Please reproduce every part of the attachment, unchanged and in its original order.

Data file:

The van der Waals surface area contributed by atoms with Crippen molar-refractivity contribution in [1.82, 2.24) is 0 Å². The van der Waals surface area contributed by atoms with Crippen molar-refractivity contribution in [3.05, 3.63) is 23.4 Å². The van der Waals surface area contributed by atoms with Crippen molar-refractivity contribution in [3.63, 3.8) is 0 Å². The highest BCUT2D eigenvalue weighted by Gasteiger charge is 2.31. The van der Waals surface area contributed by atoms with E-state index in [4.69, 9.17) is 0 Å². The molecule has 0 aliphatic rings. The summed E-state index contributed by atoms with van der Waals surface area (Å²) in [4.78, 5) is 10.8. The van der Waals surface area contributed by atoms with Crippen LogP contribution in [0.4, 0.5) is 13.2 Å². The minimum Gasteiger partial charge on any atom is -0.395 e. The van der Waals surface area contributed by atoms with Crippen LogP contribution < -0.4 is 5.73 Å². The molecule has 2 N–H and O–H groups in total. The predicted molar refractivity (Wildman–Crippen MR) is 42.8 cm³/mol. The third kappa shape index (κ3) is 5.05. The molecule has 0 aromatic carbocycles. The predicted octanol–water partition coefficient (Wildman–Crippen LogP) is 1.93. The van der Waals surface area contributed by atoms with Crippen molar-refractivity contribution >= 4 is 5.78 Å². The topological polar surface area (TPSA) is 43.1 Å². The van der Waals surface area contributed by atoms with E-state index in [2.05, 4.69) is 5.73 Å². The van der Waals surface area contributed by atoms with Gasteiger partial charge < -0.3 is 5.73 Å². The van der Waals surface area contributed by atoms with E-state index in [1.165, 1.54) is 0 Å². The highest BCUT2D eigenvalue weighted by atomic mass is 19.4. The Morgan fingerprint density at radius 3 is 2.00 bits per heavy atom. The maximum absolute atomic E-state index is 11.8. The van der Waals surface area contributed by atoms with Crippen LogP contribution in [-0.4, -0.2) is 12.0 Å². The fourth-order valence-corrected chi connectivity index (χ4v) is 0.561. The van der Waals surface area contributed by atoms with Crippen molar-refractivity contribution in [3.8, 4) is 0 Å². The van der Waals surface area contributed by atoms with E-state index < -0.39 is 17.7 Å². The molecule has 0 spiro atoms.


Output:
The van der Waals surface area contributed by atoms with Crippen molar-refractivity contribution in [1.82, 2.24) is 0 Å². The van der Waals surface area contributed by atoms with Crippen molar-refractivity contribution in [3.05, 3.63) is 23.4 Å². The van der Waals surface area contributed by atoms with Crippen molar-refractivity contribution in [3.63, 3.8) is 0 Å². The highest BCUT2D eigenvalue weighted by Gasteiger charge is 2.31. The van der Waals surface area contributed by atoms with E-state index in [4.69, 9.17) is 0 Å². The molecule has 0 aliphatic rings. The summed E-state index contributed by atoms with van der Waals surface area (Å²) in [4.78, 5) is 10.8. The van der Waals surface area contributed by atoms with Crippen LogP contribution in [0.4, 0.5) is 13.2 Å². The minimum Gasteiger partial charge on any atom is -0.395 e. The van der Waals surface area contributed by atoms with Crippen LogP contribution < -0.4 is 5.73 Å². The molecule has 2 N–H and O–H groups in total. The predicted molar refractivity (Wildman–Crippen MR) is 42.8 cm³/mol. The third kappa shape index (κ3) is 5.05. The molecule has 0 aromatic carbocycles. The predicted octanol–water partition coefficient (Wildman–Crippen LogP) is 1.93. The van der Waals surface area contributed by atoms with Crippen molar-refractivity contribution >= 4 is 5.78 Å². The topological polar surface area (TPSA) is 43.1 Å². The van der Waals surface area contributed by atoms with E-state index in [2.05, 4.69) is 5.73 Å². The van der Waals surface area contributed by atoms with Gasteiger partial charge < -0.3 is 5.73 Å². The van der Waals surface area contributed by atoms with E-state index in [1.165, 1.54) is 0 Å². The highest BCUT2D eigenvalue weighted by atomic mass is 19.4. The Morgan fingerprint density at radius 3 is 2.00 bits per heavy atom. The maximum absolute atomic E-state index is 11.8. The van der Waals surface area contributed by atoms with Crippen LogP contribution in [-0.4, -0.2) is 12.0 Å². The fourth-order valence-corrected chi connectivity index (χ4v) is 0.561. The van der Waals surface area contributed by atoms with Crippen molar-refractivity contribution in [3.8, 4) is 0 Å². The van der Waals surface area contributed by atoms with E-state index < -0.39 is 17.7 Å². The molecule has 0 spiro atoms.